To do so, click “Analyze”…“Compare Means”…“Independent Samples T Test.”

When this pop-up pops up…

Select the dependent variable…and move it…over to the “Test Variable(s)” box

…select the categorical variable…and move it…over to the “Grouping Variable” box

… click on “Define Groups.”

When this pop-up pops up…

Type “1” in the “Group 1” box…type “2” in the “Group 2” box

…click “Continue.”

(NOTE: Only type in “1” and “2” if you made your values 1 and 2 when you defined your values.)

Click “OK.”

To test the assumption that we have homogeneity of variance (tested by Levene’s test), we want the “Sig.” value of the Levene’s test to be greater than .05. If it is, then we have met this assumption and we can continue with the independent sample t-test. If this value was less than .05, we would adjust for this by reading the bottom row of the output when interpreting the t-test.

Now, we need to report that we analyzed the assumptions and the assumptions were met.

We conducted a preliminary analysis to ensure that the assumptions of an independent samples t-test were not violated, including normal distribution, the absence of outliers, and homogeneity of variance.

To test for normality, we conducted a Shapiro-Wilk’s test (SW = ___, df = ___, p >.05) in addition to a inspection of the normal Q-Q plot, box plot, and histogram, all of which indicated that the dependent variable was approximately normally distributed. In addition, the dependent variable had a skewness of ___ (SE = ___) and a kurtosis of ___ (SE = ___).

[type in the value of the Shapiro-Wilk’s test statistic and the df value; type in the statistic and standard error for skewness and kurtosis]

A Levene’s test was used to verify homogeneity of variance, F(___) = , p > .05.

Since we have met all of the assumptions, we can now analyze and report the t-test using this template.

We performed an independent samples t-test in order to compare the difference of [DV] among [group 1] and [group 2].

Remember the following format for reporting results and use this format when reporting results in the research project later in the course.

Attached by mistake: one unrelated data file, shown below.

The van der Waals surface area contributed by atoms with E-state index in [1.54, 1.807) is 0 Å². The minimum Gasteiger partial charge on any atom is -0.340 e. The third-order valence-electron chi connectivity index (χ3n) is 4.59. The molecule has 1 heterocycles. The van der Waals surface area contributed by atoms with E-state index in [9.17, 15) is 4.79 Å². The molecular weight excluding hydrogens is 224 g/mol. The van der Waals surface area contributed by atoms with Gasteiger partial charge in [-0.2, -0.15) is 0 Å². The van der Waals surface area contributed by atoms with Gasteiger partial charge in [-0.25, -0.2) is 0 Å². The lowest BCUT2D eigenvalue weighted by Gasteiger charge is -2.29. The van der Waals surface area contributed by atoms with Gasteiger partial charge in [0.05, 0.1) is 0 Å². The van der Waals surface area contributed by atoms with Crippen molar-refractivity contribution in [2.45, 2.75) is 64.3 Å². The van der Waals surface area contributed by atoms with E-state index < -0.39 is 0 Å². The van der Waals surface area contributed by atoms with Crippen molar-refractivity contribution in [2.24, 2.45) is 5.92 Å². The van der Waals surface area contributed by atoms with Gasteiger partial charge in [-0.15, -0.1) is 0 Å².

There was a statistically significant [or not significant] difference of [DV] between [group 1] (M=___, SD=___) and [group 2] (M=___, SD=___) (t(__)=____, p < .05; d = ___).

To find Cohen’s d, you need to use an online calculator, such as http://www.polyu.edu.hk/mm/effectsizefaqs/calculator/calculator.html.

Enter these values from the “Group Statistics” table into the calculator:

Then, click “Compute”…and look at the Cohen’s d value that appears.

As a refresher, a Cohen’s d of 0.20 is considered a small effect, 0.50 is a medium effect, and 0.80 is a large effect.

Finally, export your output to Word and submit it to Blackboard.

To export, click the export symbol

…click “Browse,” and then save your document with a name and location that you will remember.

Part 2

From Blackboard, download the SPSS HW #5-2 data file. Dr. C is interested in researching if there is a statistically significant difference in the score of a handwashing scale (based from the CDC’s recommend procedure for handwashing) between males and females. The scale is based on the following Likert-based scale:

When you wash your hands, how often do you use soap?

All of the time

Most of the time

Half of the time

Some of the time

None of the time

When you wash your hands, how often do you lather the backs of your hands?

All of the time

Most of the time

Half of the time

Some of the time

None of the time

When you wash your hands, how often do you lather between your fingers?

All of the time

Most of the time

Half of the time

Some of the time

None of the time

When you wash your hands, how often do you lather under your nails?

All of the time

Most of the time

Half of the time

Some of the time

None of the time

When you wash your hands, how often do you scrub your hands for at least 20 seconds?

All of the time

Most of the time

Half of the time

Some of the time

None of the time

The scale ranges in potential score from 5 to 25. Those who answer “All of the time” for an item receive a score of 5 for that item. Likewise, those who answer “Most of the time” for an item receive a score of 4 for that item, “Half of the time” is a score of 3, “Some of the time” is a score of 2, and “None of the time” is a score of 1.

Since we want to determine a difference in independent groups of ordinal data, we want to run a Mann-Whitney U-test.

Before we can begin independent sample t-test analysis, there are several assumptions we need to test for: